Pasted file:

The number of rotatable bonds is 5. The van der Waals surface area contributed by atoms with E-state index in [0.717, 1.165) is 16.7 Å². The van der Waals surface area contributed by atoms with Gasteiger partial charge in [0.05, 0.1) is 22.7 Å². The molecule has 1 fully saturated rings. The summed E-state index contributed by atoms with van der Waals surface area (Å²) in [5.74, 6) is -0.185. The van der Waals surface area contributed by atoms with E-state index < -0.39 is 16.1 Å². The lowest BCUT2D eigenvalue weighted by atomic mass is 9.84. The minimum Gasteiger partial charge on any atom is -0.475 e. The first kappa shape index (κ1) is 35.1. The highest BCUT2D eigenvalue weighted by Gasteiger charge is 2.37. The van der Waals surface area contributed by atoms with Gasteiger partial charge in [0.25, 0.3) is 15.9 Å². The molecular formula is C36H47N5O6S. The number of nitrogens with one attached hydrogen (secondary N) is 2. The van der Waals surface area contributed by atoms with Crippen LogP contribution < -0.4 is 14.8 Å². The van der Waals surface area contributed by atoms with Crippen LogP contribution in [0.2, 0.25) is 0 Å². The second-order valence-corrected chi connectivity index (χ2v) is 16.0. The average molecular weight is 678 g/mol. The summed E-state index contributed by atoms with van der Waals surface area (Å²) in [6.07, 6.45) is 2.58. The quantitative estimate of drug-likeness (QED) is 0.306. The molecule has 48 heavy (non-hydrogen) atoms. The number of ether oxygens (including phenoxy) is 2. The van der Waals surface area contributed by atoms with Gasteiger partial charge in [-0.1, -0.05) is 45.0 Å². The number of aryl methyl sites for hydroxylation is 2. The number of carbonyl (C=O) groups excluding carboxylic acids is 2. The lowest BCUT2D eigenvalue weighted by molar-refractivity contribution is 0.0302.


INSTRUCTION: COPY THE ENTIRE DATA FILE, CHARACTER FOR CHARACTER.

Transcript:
The number of rotatable bonds is 5. The van der Waals surface area contributed by atoms with E-state index in [0.717, 1.165) is 16.7 Å². The van der Waals surface area contributed by atoms with Gasteiger partial charge in [0.05, 0.1) is 22.7 Å². The molecule has 1 fully saturated rings. The summed E-state index contributed by atoms with van der Waals surface area (Å²) in [5.74, 6) is -0.185. The van der Waals surface area contributed by atoms with E-state index < -0.39 is 16.1 Å². The lowest BCUT2D eigenvalue weighted by atomic mass is 9.84. The minimum Gasteiger partial charge on any atom is -0.475 e. The first kappa shape index (κ1) is 35.1. The highest BCUT2D eigenvalue weighted by Gasteiger charge is 2.37. The van der Waals surface area contributed by atoms with Gasteiger partial charge in [0.25, 0.3) is 15.9 Å². The molecular formula is C36H47N5O6S. The number of nitrogens with one attached hydrogen (secondary N) is 2. The van der Waals surface area contributed by atoms with Crippen LogP contribution < -0.4 is 14.8 Å². The van der Waals surface area contributed by atoms with Crippen LogP contribution in [0.2, 0.25) is 0 Å². The second-order valence-corrected chi connectivity index (χ2v) is 16.0. The average molecular weight is 678 g/mol. The summed E-state index contributed by atoms with van der Waals surface area (Å²) in [6.07, 6.45) is 2.58. The quantitative estimate of drug-likeness (QED) is 0.306. The molecule has 48 heavy (non-hydrogen) atoms. The number of ether oxygens (including phenoxy) is 2. The van der Waals surface area contributed by atoms with Gasteiger partial charge in [-0.1, -0.05) is 45.0 Å². The number of aryl methyl sites for hydroxylation is 2. The number of carbonyl (C=O) groups excluding carboxylic acids is 2. The lowest BCUT2D eigenvalue weighted by molar-refractivity contribution is 0.0302.